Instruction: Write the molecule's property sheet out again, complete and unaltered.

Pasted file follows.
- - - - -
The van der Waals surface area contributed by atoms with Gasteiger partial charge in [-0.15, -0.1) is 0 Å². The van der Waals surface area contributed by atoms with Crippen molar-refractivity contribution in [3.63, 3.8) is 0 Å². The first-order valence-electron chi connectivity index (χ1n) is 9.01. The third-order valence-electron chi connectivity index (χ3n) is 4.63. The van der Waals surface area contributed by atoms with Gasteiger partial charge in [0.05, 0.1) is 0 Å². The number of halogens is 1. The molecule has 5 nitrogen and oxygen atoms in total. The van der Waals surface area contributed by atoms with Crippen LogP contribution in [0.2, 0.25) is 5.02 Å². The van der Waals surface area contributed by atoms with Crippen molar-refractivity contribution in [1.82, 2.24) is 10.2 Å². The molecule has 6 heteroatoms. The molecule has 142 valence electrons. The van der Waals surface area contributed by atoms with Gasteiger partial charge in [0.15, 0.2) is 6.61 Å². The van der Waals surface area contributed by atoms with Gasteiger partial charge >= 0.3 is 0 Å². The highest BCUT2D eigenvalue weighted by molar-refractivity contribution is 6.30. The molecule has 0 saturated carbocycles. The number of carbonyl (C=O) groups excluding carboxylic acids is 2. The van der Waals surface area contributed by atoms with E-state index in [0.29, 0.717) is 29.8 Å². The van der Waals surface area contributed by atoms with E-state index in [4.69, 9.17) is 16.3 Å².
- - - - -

The van der Waals surface area contributed by atoms with Gasteiger partial charge in [-0.15, -0.1) is 0 Å². The van der Waals surface area contributed by atoms with Crippen molar-refractivity contribution in [3.63, 3.8) is 0 Å². The first-order valence-electron chi connectivity index (χ1n) is 9.01. The third-order valence-electron chi connectivity index (χ3n) is 4.63. The van der Waals surface area contributed by atoms with Gasteiger partial charge in [0.05, 0.1) is 0 Å². The number of halogens is 1. The molecule has 5 nitrogen and oxygen atoms in total. The van der Waals surface area contributed by atoms with Crippen LogP contribution in [0.2, 0.25) is 5.02 Å². The van der Waals surface area contributed by atoms with Crippen molar-refractivity contribution in [1.82, 2.24) is 10.2 Å². The molecule has 6 heteroatoms. The molecule has 142 valence electrons. The van der Waals surface area contributed by atoms with Gasteiger partial charge in [0.15, 0.2) is 6.61 Å². The van der Waals surface area contributed by atoms with Gasteiger partial charge >= 0.3 is 0 Å². The highest BCUT2D eigenvalue weighted by molar-refractivity contribution is 6.30. The molecule has 0 saturated carbocycles. The number of carbonyl (C=O) groups excluding carboxylic acids is 2. The van der Waals surface area contributed by atoms with E-state index in [0.29, 0.717) is 29.8 Å². The van der Waals surface area contributed by atoms with E-state index in [4.69, 9.17) is 16.3 Å².